UPDATE 1-Ireland keeps quiet on date of four-year plan

* Speculation govt wants to curb internal dissent with delay

* By-election will likely cut govt majority to two

* Four-year plan was meant to be published in mid-Nov

* Govt plans to distribute cheese to help poor

(Adds more detail)

By Carmel Crimmins

DUBLIN, Nov 5 (BestGrowthStock) – The Irish government side-stepped
questions on Friday about when it will unveil a four-year
austerity plan amid speculation it will delay publishing the
measures in the run-up to a by-election.

Dublin’s efforts to reassure investors it is not on the
brink of a Greek-style meltdown have been complicated by the
government’s shrinking parliamentary majority and uneasiness
among backbenchers that a round of cutbacks will kill their
political futures.

The Irish Times newspaper reported the government wanted to
delay publication of its austerity measures until after a
by-election for an empty parliament seat is held on Nov 25,
leaving as little time as possible for internal dissent before
the 2011 budget, the toughest on record, is unveiled on Dec 7.

The Minister for Agriculture declined to say whether the
four-year plan, which had been earmarked for publication in
mid-November, would now be shelved till the end of the month.

“The government is working intensively on the preparation of
this plan,” Brendan Smith told national radio. “The government
has not yet finalised its work on the four-year plan. It will be
published as soon as possible.”

But the government’s habit of dripfeeding information to
investors and hiking its worst-case scenarios without warning
have spooked markets and made them sceptical about Prime
Minister Brian Cowen’s ability to tackle the worst deficit in
Europe without external assistance.

In a bizarre turn on Friday, Smith said the government would
distribute cheese to people struggling to make ends meet.

“Cheese (will be) made available to assist people who are
living in poor circumstances and are under pressure,” he said.


Cowen is in a race against time to turn the tide of market
opinion against Ireland. He must get borrowing costs down to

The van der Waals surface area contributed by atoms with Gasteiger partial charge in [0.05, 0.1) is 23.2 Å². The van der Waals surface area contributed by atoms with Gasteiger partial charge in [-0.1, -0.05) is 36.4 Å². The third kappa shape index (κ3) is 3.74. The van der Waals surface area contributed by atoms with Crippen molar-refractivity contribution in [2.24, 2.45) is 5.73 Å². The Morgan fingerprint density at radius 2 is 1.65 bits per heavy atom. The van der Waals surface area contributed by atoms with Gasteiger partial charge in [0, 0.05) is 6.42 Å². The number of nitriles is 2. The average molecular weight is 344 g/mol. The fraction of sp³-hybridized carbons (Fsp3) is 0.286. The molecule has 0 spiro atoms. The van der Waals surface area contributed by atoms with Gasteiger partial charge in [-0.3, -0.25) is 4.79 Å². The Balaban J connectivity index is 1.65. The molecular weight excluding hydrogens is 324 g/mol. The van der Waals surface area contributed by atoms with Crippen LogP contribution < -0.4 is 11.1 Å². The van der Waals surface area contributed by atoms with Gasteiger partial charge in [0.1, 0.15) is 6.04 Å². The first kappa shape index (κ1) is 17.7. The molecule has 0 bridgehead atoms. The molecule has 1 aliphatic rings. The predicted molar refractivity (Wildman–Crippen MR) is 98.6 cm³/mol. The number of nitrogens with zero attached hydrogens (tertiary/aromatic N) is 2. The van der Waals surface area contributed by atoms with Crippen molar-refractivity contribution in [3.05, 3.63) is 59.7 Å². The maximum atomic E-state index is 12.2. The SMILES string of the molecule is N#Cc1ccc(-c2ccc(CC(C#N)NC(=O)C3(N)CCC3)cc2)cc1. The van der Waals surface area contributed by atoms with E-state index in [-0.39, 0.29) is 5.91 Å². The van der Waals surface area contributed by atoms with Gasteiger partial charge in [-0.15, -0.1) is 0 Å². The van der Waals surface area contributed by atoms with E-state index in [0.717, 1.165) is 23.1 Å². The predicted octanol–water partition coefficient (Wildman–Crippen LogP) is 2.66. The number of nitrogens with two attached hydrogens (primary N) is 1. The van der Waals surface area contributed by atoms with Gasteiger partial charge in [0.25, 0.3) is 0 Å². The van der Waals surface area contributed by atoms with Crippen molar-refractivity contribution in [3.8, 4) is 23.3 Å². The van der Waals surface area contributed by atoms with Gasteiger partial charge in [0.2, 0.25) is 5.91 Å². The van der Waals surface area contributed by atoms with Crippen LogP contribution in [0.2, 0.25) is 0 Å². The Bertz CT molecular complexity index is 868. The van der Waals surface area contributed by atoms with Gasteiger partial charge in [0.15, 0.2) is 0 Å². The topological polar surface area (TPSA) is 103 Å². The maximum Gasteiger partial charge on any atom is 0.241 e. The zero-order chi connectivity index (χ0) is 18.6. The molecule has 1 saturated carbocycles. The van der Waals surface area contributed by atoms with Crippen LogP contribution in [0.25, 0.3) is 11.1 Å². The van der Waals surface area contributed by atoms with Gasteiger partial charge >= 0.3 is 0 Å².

more sustainable levels from record highs or else risk
jeopardising Dublin’s ability to tap bond markets in January.

“A delay in the four year plan would have to be a negative,
people want the detail and the earlier they can get it out the
better. The aim is to please the market as soon as possible,”
said Gavin Curran, bond trader at Dolmen Securities.

Ireland said on Thursday it would push through spending cuts
and tax hikes totalling 6 billion euros next year to get its
budget deficit below 10 percent of GDP, and reassure Brussels
and the bond markets that it can get the shortfall under control
by a deadline of 2014.

The first of the four austerity budgets will not be unveiled
until Dec 7 but Curran said Cowen should bring the 2011 budget
forward to avoid lobbying by trade unions and interest groups
which could prompt some backbenchers and Independent MPs, upon
whom Cowen relies on for support, to rethink.

“If they can do it faster it avoids that and the longer this
goes on the less confidence the parliament has,” said Curran.

The by-election in the northwestern county of Donegal is
likely to cut Cowen’s parliamentary majority to just two.

Analysts think he will still be able to get the 2011 budget
passed given that its failure would trigger a general election
that would certainly end the careers of several government MPs.
But the possibility of a failed budget has investors nervous.

The risk premium investors demand to hold Irish paper over
benchmark German bunds rose a touch on Friday to a new peak of
548 basis points despite Ireland’s pledge to frontload 40
percent of its spending cuts and tax hikes next year.

Investors are concerned Ireland’s growth projections are
still too rosy and German plans to create a permanent sovereign
restructuring mechanism in the euro zone that would make
investors pay in the event of a default is not helping.
(Additional reporting by Cecilia Valente; Editing by Angus

UPDATE 1-Ireland keeps quiet on date of four-year plan